Companies wishing to use distribution, franchising and agency arrangements need to ensure that the agreements they put into place are in accordance with EU and Member State national laws. Council Directive 86/653/EEC establishes certain minimum standards of protection for self-employed commercial agents who sell or purchase goods on behalf of their principals. In essence, the directive establishes the rights and obligations of the principal and its agents; the agent’s remuneration, and the conclusion and termination of an agency contract, including the notice to be given, or compensation to be paid to the agent. U.S. companies should be aware that the directive states that parties may not derogate certain requirements. Accordingly, the inclusion of a clause specifying an alternate body of law, to be applied in the event of a dispute, will likely be ruled invalid by European courts.
The European Commission’s Directorate General for Competition enforces legislation concerned with the effects on competition in the internal market of “vertical agreements.” Most U.S. exporters are small and medium sized companies and are exempt from the regulations because their agreements would likely qualify as “agreements of minor importance,” meaning they are considered incapable of affecting competition at the EU level. Generally speaking, companies with fewer than 250 employees and annual revenue of less than EUR 50 million are considered small and medium-sized firms. The EU has also indicated that agreements that affect less than 10 percent of a particular market are generally exempt as well.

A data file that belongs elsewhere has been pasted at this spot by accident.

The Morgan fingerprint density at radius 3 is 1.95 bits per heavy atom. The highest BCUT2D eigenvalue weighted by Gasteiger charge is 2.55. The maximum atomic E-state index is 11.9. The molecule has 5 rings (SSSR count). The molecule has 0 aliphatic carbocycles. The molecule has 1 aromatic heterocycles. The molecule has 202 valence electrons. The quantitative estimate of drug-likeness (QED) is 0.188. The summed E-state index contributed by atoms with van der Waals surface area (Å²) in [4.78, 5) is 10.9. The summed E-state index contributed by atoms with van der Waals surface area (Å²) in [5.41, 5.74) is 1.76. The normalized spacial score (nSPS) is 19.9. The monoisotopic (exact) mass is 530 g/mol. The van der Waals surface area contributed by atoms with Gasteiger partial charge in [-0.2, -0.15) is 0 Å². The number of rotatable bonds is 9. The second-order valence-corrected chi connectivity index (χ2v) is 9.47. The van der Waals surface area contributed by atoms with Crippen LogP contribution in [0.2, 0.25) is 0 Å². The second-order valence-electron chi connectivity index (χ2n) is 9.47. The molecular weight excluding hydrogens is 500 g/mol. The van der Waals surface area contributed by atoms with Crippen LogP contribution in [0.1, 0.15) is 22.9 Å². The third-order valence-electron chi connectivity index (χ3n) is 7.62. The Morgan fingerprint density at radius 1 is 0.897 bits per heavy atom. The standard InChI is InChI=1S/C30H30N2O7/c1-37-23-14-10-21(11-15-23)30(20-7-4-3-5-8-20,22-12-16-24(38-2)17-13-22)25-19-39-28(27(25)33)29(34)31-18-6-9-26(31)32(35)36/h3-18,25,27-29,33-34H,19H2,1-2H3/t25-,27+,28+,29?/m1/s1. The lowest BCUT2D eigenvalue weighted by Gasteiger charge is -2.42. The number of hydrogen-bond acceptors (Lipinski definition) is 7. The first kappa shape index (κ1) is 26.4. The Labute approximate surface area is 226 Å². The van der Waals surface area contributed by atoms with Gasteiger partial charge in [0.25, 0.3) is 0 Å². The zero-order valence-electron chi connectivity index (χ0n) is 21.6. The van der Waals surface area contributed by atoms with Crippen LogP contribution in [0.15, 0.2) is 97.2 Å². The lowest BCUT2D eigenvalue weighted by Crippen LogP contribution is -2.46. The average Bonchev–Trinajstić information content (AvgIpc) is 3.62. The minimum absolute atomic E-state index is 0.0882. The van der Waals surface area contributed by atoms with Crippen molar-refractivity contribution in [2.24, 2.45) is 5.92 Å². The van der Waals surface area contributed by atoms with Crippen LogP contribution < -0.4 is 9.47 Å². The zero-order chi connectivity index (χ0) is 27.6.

The EU looks to combat payment delays with Directive 2000/35/EC. This covers all commercial transactions within the EU, whether in the public or private sector, primarily dealing with the consequences of late payment. Transactions with consumers, however, do not fall within the scope of this directive. In sum, the directive entitles a seller who does not receive payment for goods/services within 30-60 days of the payment deadline to collect interest (at a rate of 7% above the European Central Bank rate) as compensation.
The EU also looks to combat payment delays with Directive 2000/35/EC which was reviewed in 2010. The existing text, as amended, covers all commercial transactions within the EU, whether in the public or private sector, primarily dealing with the consequences of late payment. Transactions with consumers, however, do not fall within the scope of this Directive. In sum, the Directive – as amended - entitles a seller who does not receive payment for goods and/or services within 30 days of the payment deadline to collect interest (at a rate of 8% above the European Central Bank rate) as well as 40 Euro as compensation for recovery of costs. For business-to-business transactions a 60 day period may be negotiated subject to conditions, The seller may also retain the title to goods until payment is completed and may claim full compensation for all recovery costs.
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